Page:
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44 Cards in this Set

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Fictitious Payees
Where an employee furnishes an employer with a fictitious name for a payee on a check, intending that the named person have no interest on the intstrument, then the fraudulent employee's fordery is effective because article three deems that the drawer was in a better position than the bank to prevent such fraud, and the risk is placed on the drawer (employer and not the bank
E.G. Fictitious Payees
Pieper goes to the back office, addsa new name to the payroll, Jimmy Gardener, and picks the check up for this fake guy. ACan cash it, employer takes the loss because they're in a better position than the bank to prevent.
Fictitious Payee PRoblem

B merchant intending to buy seller's rare coin collection signed a check payable to S, but did not write in any amount. When S and B met they could not agree on a price, and when they left, S slipped B's check into his briefcase, filled in the amount of 10,000 and negotiated to X (Bank), who took it in good faith and paid value for the check.

When X put it into collection, it bounced becuase B had put a stop payment order. X sued B for 10,000$. RUling?Even though
Even though S had no authority, as between X, a holder in due coure, or B, a person who negligently allowed the loss to happen, B would be estopped from asserting the defense of unauthorized completion of a negotiable instrument because B was in the best position to have prevented the loss (B should not have signed the check before it was completed.)
Another example of fictitious payee
Pieper signs a check to employee but does not write amount, employee loses it and thief finds it, Piper is liable.
5.
DO not confuse an authorized completion (aff. defense) with a forgery or a material alteration of the instrument, which is a real defense that can be asserted against an HDC.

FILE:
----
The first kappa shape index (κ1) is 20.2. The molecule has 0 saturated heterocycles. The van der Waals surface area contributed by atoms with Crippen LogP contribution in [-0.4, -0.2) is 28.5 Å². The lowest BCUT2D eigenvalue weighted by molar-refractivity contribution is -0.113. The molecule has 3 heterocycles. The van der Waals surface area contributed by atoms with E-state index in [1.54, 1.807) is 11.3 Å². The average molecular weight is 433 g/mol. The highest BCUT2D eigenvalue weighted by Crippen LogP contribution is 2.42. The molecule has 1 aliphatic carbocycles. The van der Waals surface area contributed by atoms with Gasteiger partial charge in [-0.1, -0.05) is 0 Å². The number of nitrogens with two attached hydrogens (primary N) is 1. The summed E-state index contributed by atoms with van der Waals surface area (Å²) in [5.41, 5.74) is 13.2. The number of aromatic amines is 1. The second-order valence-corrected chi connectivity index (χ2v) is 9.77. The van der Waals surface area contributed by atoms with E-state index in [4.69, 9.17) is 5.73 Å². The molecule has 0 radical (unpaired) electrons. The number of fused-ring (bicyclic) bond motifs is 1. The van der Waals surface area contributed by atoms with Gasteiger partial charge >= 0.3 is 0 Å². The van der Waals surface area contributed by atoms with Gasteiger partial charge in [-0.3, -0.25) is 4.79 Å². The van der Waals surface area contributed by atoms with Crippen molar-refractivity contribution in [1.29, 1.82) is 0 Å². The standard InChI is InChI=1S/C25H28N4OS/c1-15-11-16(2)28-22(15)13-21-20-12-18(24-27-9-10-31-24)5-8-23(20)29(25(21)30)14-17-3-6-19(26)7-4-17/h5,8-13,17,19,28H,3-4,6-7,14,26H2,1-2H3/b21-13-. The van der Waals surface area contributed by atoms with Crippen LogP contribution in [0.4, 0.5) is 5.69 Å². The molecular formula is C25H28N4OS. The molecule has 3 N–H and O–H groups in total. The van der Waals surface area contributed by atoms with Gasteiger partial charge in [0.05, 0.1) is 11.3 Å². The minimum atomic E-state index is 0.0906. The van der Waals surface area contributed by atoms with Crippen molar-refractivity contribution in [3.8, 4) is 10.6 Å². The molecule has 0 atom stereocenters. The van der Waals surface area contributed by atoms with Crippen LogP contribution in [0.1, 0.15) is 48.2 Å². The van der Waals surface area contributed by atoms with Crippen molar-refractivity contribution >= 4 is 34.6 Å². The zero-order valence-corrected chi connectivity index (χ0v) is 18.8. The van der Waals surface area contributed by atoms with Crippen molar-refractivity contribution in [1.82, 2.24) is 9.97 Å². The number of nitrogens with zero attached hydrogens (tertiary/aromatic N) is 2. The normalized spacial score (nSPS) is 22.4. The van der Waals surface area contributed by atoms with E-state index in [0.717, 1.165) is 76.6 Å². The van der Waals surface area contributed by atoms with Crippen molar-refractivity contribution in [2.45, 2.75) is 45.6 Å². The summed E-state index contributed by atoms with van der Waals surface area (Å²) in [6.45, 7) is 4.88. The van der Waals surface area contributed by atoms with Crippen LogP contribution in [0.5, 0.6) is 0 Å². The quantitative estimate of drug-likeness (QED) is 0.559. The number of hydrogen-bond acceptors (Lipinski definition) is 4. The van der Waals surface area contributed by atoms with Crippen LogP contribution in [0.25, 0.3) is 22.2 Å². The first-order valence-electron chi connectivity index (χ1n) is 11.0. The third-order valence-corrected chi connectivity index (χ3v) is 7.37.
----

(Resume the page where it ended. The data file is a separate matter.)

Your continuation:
Altered Instruments
The drawer or maker of a negotiable instrument unconditionally promises to pay, only that amount originally written on the instrument. If that amount is altered, then the original maker will not be liable for the increased amount unless he was negligent in allowing the alteration to occur.
altered instruments example
If I write a check for forty but dont write a line thorugh the rest of the amount space, then Im negligent and and liable for alteration
holder in due course
A holder in due course is one who receives a negotiable instrument for value in good faith and without notice the instrument is ODD.

If a necessary signature has been forged on that instrument, then there cannot be a HDC
Hoder in Due Course Elements: 1. Value
1. Value - And HDC takes for value to the extent the agreed consideration has been performed (not future consideration) if she gives current or past consideration or she takes the negotiable instrument as a pledge to secure a loan.
Altered Instruments
The drawer or maker of a negotiable instrument unconditionally promises to pay, only that amount originally written on the instrument. If that amount is altered, then the original maker will not be liable for the increased amount unless he was negligent in allowing the alteration to occur.
altered instruments example
If I write a check for forty but dont write a line thorugh the rest of the amount space, then Im negligent and and liable for alteration
holder in due course
A holder in due course is one who receives a negotiable instrument for value in good faith and without notice the instrument is ODD.

If a necessary signature has been forged on that instrument, then there cannot be a HDC
Hoder in Due Course Elements: 1. Value
1. Value - And HDC takes for value to the extent the agreed consideration has been performed (not future consideration) if she gives current or past consideration or she takes the negotiable instrument as a pledge to secure a loan.
HDC Value Example
Piper sells his Kennedy pen for 10,000, lies that the pen was Kennedy's. Piper takes the check, takes the check to an auction to buy a new autograph, gives the check to the auctioneer. B puts a stop on the check, autioneer sues )CLARIFY
HDC Element 2. Good Faith
Good Faith is subjective honesty in fact, and what the holder actually knew about the instrument. Mere suspicion is not enought o defaet
HDC Element #3 - not ODD
And HDC must take the NI without notice that the instrument is ODD.
HDC Pnuemonic - ODD

THE O
O - Overdue (A note due February 15th is overdue on the 16th) (IF you receive a check and see that it was due at an earlier date, not an HDC)

-A check is stale thirty days from the date is was issued, and no HDC can take the instrument after the thirtieth day. So you ca;t take the check that was written to the person giving it to you by a third person more than thirty days ago.
Shleter Doctrine excpetion to the O in ODD
A golder who takes the check on a the thirty first day may nevertheless have the same rights as a holder in due course under the "shelter doctrine".
HDC ODD
THE D
Notice that the instrument has been
DISHONORED.

You take a check from someone that is stamped (INsifuccificnet Funds, you are on notice
HDC The ODD
Second D
Notice that there are any real or personal defenses on the instrument on the part of any person.

E.G. There is evidence of an alteration, or the holder knew (someone told you) at the time she took the instrument there was a defense to its payment.
Clarify HDC